For more than 10 years, corporate-generated electronically stored information (ESI) has been growing exponentially. The expense of maintaining these growing data stores often stresses corporate bottom lines, but litigation can bring them to the breaking point. Specifically, the greatest concern comes from the document review phase, which in most cases, can take up to 75 percent of the discovery budget. Worse still, many corporate budgets are still unadjusted to account for this reality, and the time frame for production remains the same. Hence, once litigation begins, it often tests the limits of these budgets.

These realities have brought our system of litigating civil disputes to a tipping point, but a solution is in sight. Two respected judges have endorsed a new spectrum of approaches for reviewing documents, known as technology-assisted Review (TAR). In this article, we will be discussing these approaches and when corporations can best apply them.

Before we delve into the analysis of approaches, let’s first level-set on what TAR actually means and why it is of interest in dealing with these issues. A recent law review article generally described these approaches as follows:

…a process that involves the interplay of humans and computers (meaning various search technologies) to identify documents in a collection that are responsive to a production request, or to identify those documents that should be withheld on the basis of privilege.

TAR improves on linear review by more quickly sifting through large volumes of data and identifying the documents that are potentially responsive, sometimes accelerating this review process by 75 percent or more. This acceleration then manifests in proportional cost savings, particularly when compared to linear review.

TAR can involve a number of methods to yield a defensible production set, but a standard methodology has not yet been established. The encouraging news is that recent court decisions have addressed two effective approaches:

  1. AI-based methodology leverages computer-provided artificial intelligence (AI) to identify potentially relevant data in a document collection
  2. Language-based methodology relies on a human’s understanding of language to identify potentially relevant data

Both deliver significant savings in time and cost, but each approach has specific instances in which its use is ideal.

AI-based TAR is generally the best fit, when two elements are in play:

  1. The need to arrive at quick decisions early in the litigation (assess the case early to decide whether to settle or litigate)
  2. Enough time remains to read an average of 10,000 documents in order to train the system with a “seed set”

The workflow leverages AI to look for potentially relevant data, meaning that a computer, rather than a reviewer, is performing the lion’s share of the decision making. The reviewer identifies a handful of potentially relevant documents, and the computer takes this input and looks for “more like this” across the current corpus of data to find what it concludes are also responsive documents.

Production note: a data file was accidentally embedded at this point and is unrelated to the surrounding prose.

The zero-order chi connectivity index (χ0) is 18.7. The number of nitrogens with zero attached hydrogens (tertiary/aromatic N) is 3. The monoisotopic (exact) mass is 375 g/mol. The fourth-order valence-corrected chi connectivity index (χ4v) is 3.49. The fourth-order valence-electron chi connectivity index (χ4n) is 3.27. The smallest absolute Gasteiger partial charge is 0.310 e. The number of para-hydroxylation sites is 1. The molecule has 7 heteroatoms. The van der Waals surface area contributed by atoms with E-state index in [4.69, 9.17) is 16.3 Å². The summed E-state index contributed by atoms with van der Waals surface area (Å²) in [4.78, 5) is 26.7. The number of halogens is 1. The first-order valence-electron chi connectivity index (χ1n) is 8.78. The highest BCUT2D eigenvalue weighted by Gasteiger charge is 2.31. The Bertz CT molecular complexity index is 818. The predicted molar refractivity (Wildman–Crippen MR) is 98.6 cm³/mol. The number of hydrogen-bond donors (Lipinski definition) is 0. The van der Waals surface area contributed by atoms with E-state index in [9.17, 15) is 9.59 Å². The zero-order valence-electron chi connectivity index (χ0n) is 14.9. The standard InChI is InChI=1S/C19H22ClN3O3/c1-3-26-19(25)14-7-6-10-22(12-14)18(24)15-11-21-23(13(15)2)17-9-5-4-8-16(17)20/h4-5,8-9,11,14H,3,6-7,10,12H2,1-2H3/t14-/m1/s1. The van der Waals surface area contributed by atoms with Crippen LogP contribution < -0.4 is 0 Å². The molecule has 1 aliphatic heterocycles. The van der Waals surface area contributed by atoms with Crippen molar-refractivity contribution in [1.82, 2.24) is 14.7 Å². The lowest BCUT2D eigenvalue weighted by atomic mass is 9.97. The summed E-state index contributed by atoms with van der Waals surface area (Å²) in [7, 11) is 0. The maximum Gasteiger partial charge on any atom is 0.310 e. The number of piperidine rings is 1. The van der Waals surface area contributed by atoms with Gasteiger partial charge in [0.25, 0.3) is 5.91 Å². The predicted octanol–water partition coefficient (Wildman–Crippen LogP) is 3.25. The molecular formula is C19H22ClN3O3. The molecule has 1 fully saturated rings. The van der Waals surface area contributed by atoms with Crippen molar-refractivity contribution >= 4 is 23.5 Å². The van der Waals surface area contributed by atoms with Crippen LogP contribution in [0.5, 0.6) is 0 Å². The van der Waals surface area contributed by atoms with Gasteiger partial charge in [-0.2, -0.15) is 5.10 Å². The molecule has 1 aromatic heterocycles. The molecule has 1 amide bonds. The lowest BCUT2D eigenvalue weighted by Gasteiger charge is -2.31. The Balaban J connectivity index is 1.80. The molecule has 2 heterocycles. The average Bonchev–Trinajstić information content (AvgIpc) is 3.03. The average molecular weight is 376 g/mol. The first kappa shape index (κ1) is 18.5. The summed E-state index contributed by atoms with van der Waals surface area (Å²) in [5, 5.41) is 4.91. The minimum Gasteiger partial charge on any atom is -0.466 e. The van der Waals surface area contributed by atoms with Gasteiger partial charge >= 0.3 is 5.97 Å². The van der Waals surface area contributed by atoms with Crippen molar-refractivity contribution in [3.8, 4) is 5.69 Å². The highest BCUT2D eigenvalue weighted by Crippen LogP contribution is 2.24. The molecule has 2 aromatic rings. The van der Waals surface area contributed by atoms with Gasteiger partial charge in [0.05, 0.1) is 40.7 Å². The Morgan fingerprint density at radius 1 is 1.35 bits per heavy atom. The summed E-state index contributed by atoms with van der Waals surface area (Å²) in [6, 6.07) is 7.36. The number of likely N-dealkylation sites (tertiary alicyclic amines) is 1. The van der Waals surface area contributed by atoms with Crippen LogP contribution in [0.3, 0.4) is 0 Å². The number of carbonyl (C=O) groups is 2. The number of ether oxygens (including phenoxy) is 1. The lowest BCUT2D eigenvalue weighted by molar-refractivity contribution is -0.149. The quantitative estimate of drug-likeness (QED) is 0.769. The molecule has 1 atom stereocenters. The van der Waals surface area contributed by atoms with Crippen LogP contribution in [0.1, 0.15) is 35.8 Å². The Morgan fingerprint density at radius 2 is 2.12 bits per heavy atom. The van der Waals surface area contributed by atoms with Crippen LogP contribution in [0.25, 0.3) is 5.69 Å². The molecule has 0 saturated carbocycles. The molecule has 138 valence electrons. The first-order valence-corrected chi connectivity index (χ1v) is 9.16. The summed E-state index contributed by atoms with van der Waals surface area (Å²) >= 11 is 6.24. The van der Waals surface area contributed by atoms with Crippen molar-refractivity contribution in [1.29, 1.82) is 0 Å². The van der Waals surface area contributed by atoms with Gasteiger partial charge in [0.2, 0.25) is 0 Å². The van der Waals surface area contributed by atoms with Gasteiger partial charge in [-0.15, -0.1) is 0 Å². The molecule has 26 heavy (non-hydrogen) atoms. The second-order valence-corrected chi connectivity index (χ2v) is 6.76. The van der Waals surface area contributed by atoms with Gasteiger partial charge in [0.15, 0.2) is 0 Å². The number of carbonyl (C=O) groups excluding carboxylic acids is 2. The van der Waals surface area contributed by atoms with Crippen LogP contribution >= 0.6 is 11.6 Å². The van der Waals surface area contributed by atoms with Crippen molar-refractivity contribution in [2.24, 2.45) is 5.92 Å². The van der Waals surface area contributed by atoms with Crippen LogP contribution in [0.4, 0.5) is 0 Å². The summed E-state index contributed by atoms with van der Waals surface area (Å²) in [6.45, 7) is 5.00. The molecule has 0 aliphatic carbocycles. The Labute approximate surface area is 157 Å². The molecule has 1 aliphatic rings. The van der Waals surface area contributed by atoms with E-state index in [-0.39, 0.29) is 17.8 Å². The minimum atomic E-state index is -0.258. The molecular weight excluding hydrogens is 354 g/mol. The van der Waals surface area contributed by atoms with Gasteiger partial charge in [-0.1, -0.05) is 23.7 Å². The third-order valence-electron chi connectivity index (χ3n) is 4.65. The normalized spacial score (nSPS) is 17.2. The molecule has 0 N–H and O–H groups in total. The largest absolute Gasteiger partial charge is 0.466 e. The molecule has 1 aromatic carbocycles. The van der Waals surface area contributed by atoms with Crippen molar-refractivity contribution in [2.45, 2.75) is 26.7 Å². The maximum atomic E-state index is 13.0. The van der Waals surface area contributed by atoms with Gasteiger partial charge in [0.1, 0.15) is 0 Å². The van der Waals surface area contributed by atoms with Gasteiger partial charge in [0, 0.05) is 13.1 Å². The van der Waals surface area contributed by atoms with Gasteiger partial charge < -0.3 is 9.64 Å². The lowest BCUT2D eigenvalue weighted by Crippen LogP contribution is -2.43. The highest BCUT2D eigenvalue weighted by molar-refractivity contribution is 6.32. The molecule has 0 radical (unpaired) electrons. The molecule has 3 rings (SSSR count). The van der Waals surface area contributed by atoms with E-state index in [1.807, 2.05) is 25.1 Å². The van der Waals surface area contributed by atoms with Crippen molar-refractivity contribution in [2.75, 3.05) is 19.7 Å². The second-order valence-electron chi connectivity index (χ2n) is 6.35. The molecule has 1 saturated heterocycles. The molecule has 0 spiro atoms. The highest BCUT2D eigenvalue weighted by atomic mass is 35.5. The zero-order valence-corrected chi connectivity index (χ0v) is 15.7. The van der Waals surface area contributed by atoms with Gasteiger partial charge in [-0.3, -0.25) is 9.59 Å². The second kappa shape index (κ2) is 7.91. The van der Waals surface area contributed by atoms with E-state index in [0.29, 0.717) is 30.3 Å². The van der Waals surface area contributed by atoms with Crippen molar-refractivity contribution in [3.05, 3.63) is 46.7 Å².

While this process can be quick and relatively painless to counsel at the outset, as we have seen in recent court opinions, this approach can also present challenges,  particularly in the crafting and updating of the seed set. Downstream from the review process, we have also seen that, when challenged, explaining how an analytics-based TAR seed set performs can be difficult.

Conversely, language-based TAR relies on a human’s understanding of the actual language in a data set to identify and prioritize documents that are potentially responsive. This results in sets of documents that are prioritized according to relevance (i.e., can’t possibly be relevant, possibly relevant, definitely relevant), and reduces the set of documents that are advanced for review by 50 percent, on average. Those “possibly relevant” documents then move on to a first-pass review phase in which the specific relevant language in each document is highlighted, and then other documents with similar language are tagged accordingly, taking advantage of the redundancy in language from one document to the next. At the same time, reviewers can defensibly set documents that “can’t possibly be relevant” aside with clear transparency as to why they have been excluded, and move those that are “definitely relevant” straight to second-pass, privilege or QC review. This process turns the process of search upside down, looking first for what’s not relevant, which dramatically reduces the time and costs of review when compared to linear review.

Because of this emphasis on human decision-making, language-based TAR is most appealing when transparency and insight into coding decisions are of paramount concern, when the ability to audit reviewers in real time is important (highlighting language enables real-time oversight), and when an organization wants to make this a regular business practice (a corporate dictionary is an output that companies can leverage in future cases).

In conclusion, TAR can deliver significant time and cost savings regardless of which approach an organization takes. If a corporation needs a quick decision on the exposure a case presents, and if there is enough time to read a significant number of documents prior to review, then an AI-based TAR approach may be best. If transparency and insight into coding decisions is important, or the process of a regular business practice is appealing, then language-based TAR is the way to go. In either case, both approaches are court-tested, making them reasonable for use in offsetting the risk and cost of document review.